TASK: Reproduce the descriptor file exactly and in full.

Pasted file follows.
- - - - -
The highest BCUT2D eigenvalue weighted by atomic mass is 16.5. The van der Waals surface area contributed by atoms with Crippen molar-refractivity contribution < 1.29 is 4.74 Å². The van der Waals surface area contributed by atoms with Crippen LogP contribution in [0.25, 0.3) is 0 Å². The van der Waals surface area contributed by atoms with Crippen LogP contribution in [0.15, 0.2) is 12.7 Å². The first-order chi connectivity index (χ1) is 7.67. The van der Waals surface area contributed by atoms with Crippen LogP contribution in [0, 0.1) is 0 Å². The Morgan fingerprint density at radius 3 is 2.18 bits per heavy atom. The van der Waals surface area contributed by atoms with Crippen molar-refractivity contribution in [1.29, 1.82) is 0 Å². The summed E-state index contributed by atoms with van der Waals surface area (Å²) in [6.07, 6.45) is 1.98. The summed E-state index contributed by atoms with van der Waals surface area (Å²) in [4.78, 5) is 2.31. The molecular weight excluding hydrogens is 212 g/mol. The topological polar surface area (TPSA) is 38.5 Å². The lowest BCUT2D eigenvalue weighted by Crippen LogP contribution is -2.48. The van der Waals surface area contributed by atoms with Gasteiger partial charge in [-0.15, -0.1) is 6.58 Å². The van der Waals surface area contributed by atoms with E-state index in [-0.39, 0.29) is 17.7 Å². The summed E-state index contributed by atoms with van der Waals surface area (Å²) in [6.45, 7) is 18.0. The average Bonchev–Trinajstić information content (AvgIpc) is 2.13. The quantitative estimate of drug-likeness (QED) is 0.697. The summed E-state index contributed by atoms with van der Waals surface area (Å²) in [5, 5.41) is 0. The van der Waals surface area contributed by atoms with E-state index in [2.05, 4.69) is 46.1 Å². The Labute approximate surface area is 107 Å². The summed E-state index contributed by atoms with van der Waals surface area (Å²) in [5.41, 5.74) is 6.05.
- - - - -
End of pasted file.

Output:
The highest BCUT2D eigenvalue weighted by atomic mass is 16.5. The van der Waals surface area contributed by atoms with Crippen molar-refractivity contribution < 1.29 is 4.74 Å². The van der Waals surface area contributed by atoms with Crippen LogP contribution in [0.25, 0.3) is 0 Å². The van der Waals surface area contributed by atoms with Crippen LogP contribution in [0.15, 0.2) is 12.7 Å². The first-order chi connectivity index (χ1) is 7.67. The van der Waals surface area contributed by atoms with Crippen LogP contribution in [0, 0.1) is 0 Å². The Morgan fingerprint density at radius 3 is 2.18 bits per heavy atom. The van der Waals surface area contributed by atoms with Crippen molar-refractivity contribution in [1.29, 1.82) is 0 Å². The summed E-state index contributed by atoms with van der Waals surface area (Å²) in [6.07, 6.45) is 1.98. The summed E-state index contributed by atoms with van der Waals surface area (Å²) in [4.78, 5) is 2.31. The molecular weight excluding hydrogens is 212 g/mol. The topological polar surface area (TPSA) is 38.5 Å². The lowest BCUT2D eigenvalue weighted by Crippen LogP contribution is -2.48. The van der Waals surface area contributed by atoms with Gasteiger partial charge in [-0.15, -0.1) is 6.58 Å². The van der Waals surface area contributed by atoms with E-state index in [-0.39, 0.29) is 17.7 Å². The summed E-state index contributed by atoms with van der Waals surface area (Å²) in [6.45, 7) is 18.0. The average Bonchev–Trinajstić information content (AvgIpc) is 2.13. The quantitative estimate of drug-likeness (QED) is 0.697. The summed E-state index contributed by atoms with van der Waals surface area (Å²) in [5, 5.41) is 0. The van der Waals surface area contributed by atoms with E-state index in [2.05, 4.69) is 46.1 Å². The Labute approximate surface area is 107 Å². The summed E-state index contributed by atoms with van der Waals surface area (Å²) in [5.41, 5.74) is 6.05.